after going with rentals for a while and breaking my old alpine boots and bindings I plan to get my own skis, and I am deciding between Decathlon's Wedze FR950 and getting some second-hand skis for about the same price or a bit more expensive. Do you have any experience with Wedze skis? I found few reviews saying that the only downside is weight; it doesn't look so bad at 2130g for ski with bindings, compared to e.g. supposedly ultra-light-weight G3 Synapse 92 at 1440g + G3 ION 12 at 641g = 2081g. I know Wedze is only DIN 10 (given that I weight 85kg) and G3 ION is 12.
the ski is a bit on the heavy side (relatively speaking, in relation to big or multi-day tours), and G3 Synapse 92 are not ultralightweight - there's plenty of options that go lighter, and more expensive.
they would do the job for an all round everywhere ski.
and DIN 10 in plenty.
Personally, I wouldn't touch them with a barge pole. You may have left it a bit too late, but over the summer retailers have been virtually giving away fantastic skis from the 2019/20 inventory.
OK, thanks for the hint, I'll try Snowheads.
Why wouldn't you touch them, just because cheap has to imply low quality? There's stuff from Decathlon I wouldn't use (e.g. all their shoes look really crappy) but others that my friends really like (e.g. down parkas).
It's not so much about the skis themselves - yes, you can find skis on sale for 250 euro, but about the AT bindings - I've been following the prices throughout summer and they did not drop much. Regrettably I can't find any details about the Wedze bindings (and they don't even sell the version with brakes separately - I don't understand how could they seriously sell most of the skis with leashes).
The Decathlon binding look very like old Dynafit stock/design. You can get a Marker Alpinist for £250 in the sale at the moment is you want a cheap, good pin binding.
> I don't understand how could they seriously sell most of the skis with leashes
What does this mean?
The Wedze pin bindings are made by dynafit I believe. I expect the skis are made by a brand you’ve heard of too and just have decathlon’s brand stamped on them.
it’s true though you can get some ridiculous bargains on skis. Worth checking on sport Conrad etc as they do bundle deals with bindings
Small Independent shops often have good bargains too. If you don’t care about having this years colours there is always a deal to be had. These guys are in Keswick and know their onions!
> if you want advice from the broadest most informed audience I would ask on Snowheads. As a climbing forum, it is more pot luck on here whether enough informed skiers pick this up.
If you post in the UKC skiing forum rather than gear there are some very knowledgeable and helpful skiers. Can't fault advice I've had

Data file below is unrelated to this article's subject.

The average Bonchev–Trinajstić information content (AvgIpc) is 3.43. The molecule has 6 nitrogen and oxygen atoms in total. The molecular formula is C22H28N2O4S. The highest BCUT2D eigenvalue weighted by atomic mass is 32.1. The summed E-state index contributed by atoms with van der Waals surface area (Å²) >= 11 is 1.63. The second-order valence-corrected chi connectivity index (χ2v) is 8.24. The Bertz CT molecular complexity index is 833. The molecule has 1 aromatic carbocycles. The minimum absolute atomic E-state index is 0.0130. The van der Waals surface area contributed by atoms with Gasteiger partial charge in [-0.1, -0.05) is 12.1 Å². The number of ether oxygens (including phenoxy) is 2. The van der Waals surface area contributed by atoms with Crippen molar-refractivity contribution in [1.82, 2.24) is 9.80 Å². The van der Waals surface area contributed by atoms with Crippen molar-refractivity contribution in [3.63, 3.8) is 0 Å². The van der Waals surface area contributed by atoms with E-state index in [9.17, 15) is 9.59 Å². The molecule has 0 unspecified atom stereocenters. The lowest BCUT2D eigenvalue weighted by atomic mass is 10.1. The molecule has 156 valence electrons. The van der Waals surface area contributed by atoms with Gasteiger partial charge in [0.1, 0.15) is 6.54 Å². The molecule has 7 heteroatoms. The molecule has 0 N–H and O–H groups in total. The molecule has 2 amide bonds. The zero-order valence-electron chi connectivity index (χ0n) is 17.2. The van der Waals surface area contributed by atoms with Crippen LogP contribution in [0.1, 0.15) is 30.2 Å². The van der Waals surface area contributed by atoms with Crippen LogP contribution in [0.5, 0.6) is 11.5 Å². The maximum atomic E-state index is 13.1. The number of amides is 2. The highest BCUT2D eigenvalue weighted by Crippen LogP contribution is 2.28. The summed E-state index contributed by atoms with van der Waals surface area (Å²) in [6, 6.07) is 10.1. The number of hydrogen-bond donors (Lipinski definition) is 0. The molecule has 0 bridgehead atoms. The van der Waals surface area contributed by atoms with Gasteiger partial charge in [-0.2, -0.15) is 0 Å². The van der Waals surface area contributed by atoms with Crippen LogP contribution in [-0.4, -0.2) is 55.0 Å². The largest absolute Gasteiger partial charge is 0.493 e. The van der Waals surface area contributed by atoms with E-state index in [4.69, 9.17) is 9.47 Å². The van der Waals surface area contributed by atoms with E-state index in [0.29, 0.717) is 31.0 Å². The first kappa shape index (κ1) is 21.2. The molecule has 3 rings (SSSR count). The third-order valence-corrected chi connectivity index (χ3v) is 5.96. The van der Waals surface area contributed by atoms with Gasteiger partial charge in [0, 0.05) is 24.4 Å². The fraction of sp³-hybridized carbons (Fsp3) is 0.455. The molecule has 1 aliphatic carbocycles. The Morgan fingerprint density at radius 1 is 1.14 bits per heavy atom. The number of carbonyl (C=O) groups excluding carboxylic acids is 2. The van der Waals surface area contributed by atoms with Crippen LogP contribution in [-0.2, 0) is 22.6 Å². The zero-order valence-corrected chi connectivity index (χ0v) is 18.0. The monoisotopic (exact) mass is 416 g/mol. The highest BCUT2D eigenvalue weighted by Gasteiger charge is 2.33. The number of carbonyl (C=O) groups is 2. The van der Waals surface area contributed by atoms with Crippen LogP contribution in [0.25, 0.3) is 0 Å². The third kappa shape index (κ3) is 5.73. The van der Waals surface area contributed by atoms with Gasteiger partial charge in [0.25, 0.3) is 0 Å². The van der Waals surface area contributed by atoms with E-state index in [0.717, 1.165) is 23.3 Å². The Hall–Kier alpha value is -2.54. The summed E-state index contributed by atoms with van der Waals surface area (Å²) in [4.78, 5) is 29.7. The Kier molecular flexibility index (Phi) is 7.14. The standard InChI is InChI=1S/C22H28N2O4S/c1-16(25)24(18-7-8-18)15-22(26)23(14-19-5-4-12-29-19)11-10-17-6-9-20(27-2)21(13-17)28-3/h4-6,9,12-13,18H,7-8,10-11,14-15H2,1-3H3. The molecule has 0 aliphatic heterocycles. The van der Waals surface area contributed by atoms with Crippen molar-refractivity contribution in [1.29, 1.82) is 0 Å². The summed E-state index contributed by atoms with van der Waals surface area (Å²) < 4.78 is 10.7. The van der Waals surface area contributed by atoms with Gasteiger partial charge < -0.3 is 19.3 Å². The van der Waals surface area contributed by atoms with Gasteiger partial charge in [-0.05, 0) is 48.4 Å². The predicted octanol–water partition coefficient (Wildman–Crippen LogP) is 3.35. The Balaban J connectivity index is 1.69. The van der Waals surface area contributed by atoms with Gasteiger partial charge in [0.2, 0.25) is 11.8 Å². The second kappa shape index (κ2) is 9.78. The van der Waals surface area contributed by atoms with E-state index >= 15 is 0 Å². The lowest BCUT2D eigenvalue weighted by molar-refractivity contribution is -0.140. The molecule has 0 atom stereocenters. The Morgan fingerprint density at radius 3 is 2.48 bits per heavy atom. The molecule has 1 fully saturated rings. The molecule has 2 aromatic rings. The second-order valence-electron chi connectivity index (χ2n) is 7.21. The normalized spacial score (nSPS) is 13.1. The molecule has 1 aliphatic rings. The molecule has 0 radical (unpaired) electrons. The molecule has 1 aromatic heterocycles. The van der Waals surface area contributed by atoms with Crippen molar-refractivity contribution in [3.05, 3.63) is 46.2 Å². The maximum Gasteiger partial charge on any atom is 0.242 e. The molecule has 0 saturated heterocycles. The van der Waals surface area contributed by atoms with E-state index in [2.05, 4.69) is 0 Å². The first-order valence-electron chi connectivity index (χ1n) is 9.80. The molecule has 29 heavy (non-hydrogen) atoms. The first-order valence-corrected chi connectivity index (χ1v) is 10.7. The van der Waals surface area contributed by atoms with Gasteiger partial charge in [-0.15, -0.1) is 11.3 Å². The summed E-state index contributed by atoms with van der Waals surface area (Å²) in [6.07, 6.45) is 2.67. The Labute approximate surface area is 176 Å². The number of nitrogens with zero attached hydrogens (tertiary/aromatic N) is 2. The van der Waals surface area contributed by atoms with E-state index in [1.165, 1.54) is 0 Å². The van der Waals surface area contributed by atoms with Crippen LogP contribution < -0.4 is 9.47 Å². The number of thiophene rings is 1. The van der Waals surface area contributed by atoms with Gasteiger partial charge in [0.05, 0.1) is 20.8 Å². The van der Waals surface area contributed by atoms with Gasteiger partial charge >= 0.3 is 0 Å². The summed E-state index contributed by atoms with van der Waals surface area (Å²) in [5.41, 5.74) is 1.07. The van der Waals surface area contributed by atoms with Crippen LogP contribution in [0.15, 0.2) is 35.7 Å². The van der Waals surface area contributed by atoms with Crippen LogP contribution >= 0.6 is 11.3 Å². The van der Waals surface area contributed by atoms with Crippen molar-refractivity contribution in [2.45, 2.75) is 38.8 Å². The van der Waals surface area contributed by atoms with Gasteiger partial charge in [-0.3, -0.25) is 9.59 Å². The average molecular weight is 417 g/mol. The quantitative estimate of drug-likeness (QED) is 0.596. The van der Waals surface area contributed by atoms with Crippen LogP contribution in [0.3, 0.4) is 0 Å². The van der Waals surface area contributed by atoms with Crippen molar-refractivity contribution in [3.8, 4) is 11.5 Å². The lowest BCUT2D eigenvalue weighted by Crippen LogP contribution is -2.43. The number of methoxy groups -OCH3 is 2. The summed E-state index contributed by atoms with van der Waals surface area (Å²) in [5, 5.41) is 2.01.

Presumably that leashes are rather old school and most people these days go with brakes on their touring bindings.
I've had one pair of skis from Decathlon & they didn't last very long at all - the bases & edges wore out within a season, but they were XC skis & it was several years ago.
> Presumably that leashes are rather old school and most people these days go with brakes on their touring bindings.
Maybe for touring but for ski alpinism, brakes seem quite rare?
Don't get hung up on weight unless you race
A lot to be said for a good solid ski/binding for ploughing through cruddy difficult snow
Ditch the ABS bag instead 😉
Second hand, always. As your profile places you in the Czech Republic, you may want to look at eb**y kleinanzeigen in Bavaria or similar websites in Austria, the second hand market in touring skis there is HUGE, especially towards the start of the season when people have just bought new and get rid of their old kit.
I was about to add that I have a pair of Trab skis that would suit that I may very easily be convinced to part with - until the previous poster noted that you're in the Czech Republic!
I'd think for the cost of the Decathlon skis, you could get yourself something really nice second-hand.
I personally think that leashes are better than brakes only on glaciers where there's a risk of losing the ski in a crevasse. Or maybe for experienced skiers that never fall - while I won't fall on a piste it happens to me quite often in free terrain and with backpack (especially when I am tired, returning at sunset when the melted snow starts to freeze again...), and at that point I really don't want two flails with sharp edges flying around. If you're into fitness/race skimo and just skin up and ride down groomed slope, ok, it's the weight that you optimize.
I looked at the wedze package last year and thought the bindings especially looked very similar to the basic Dynafit versions that many still use.
UK tourers are very much attached to large frame bindings, brakes, weak adjustable poles, whereas as most Swiss skiers use light weight skis, minimalist bindings etc etc
you can always spot the UK skis stacked up outside the huts, bindings measured in Kgs not grammes.
> I personally think that leashes are better than brakes only on glaciers where there's a risk of losing the ski in a crevasse.
Someone is selling a set of touring skis in another thread.. maybe they will do!
No brakes on my touring skis that i have for UK, leashes only, brakes are a pain in the ass on packs etc.
Sabrina Verjee has beaten her own women's Pennine Way fastest known time, running the route in a time of 74 hours 28 minutes and 46 seconds, beating her previous time of 82 hours and 19 minutes.